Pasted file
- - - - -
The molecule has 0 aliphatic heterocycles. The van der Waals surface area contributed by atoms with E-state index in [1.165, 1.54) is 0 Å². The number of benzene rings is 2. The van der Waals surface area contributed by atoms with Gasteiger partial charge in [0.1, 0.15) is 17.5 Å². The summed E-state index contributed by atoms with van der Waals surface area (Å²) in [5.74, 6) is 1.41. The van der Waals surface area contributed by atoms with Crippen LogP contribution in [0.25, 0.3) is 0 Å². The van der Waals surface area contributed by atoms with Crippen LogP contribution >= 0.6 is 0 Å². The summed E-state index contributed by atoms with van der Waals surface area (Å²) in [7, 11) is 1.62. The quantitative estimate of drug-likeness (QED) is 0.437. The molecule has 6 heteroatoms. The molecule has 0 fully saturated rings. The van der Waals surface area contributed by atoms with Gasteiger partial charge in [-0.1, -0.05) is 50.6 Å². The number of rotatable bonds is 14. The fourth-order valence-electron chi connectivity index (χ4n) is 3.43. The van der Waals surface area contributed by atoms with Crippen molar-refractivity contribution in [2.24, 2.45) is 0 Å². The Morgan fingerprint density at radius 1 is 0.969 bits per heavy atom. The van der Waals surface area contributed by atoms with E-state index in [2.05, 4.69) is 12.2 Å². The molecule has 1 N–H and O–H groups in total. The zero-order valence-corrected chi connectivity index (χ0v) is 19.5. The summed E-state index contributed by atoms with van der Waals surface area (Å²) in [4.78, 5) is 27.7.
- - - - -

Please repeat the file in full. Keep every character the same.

The molecule has 0 aliphatic heterocycles. The van der Waals surface area contributed by atoms with E-state index in [1.165, 1.54) is 0 Å². The number of benzene rings is 2. The van der Waals surface area contributed by atoms with Gasteiger partial charge in [0.1, 0.15) is 17.5 Å². The summed E-state index contributed by atoms with van der Waals surface area (Å²) in [5.74, 6) is 1.41. The van der Waals surface area contributed by atoms with Crippen LogP contribution in [0.25, 0.3) is 0 Å². The van der Waals surface area contributed by atoms with Crippen LogP contribution >= 0.6 is 0 Å². The summed E-state index contributed by atoms with van der Waals surface area (Å²) in [7, 11) is 1.62. The quantitative estimate of drug-likeness (QED) is 0.437. The molecule has 6 heteroatoms. The molecule has 0 fully saturated rings. The van der Waals surface area contributed by atoms with Gasteiger partial charge in [-0.1, -0.05) is 50.6 Å². The number of rotatable bonds is 14. The fourth-order valence-electron chi connectivity index (χ4n) is 3.43. The van der Waals surface area contributed by atoms with Crippen molar-refractivity contribution in [2.24, 2.45) is 0 Å². The Morgan fingerprint density at radius 1 is 0.969 bits per heavy atom. The van der Waals surface area contributed by atoms with E-state index in [2.05, 4.69) is 12.2 Å². The molecule has 1 N–H and O–H groups in total. The zero-order valence-corrected chi connectivity index (χ0v) is 19.5. The summed E-state index contributed by atoms with van der Waals surface area (Å²) in [4.78, 5) is 27.7.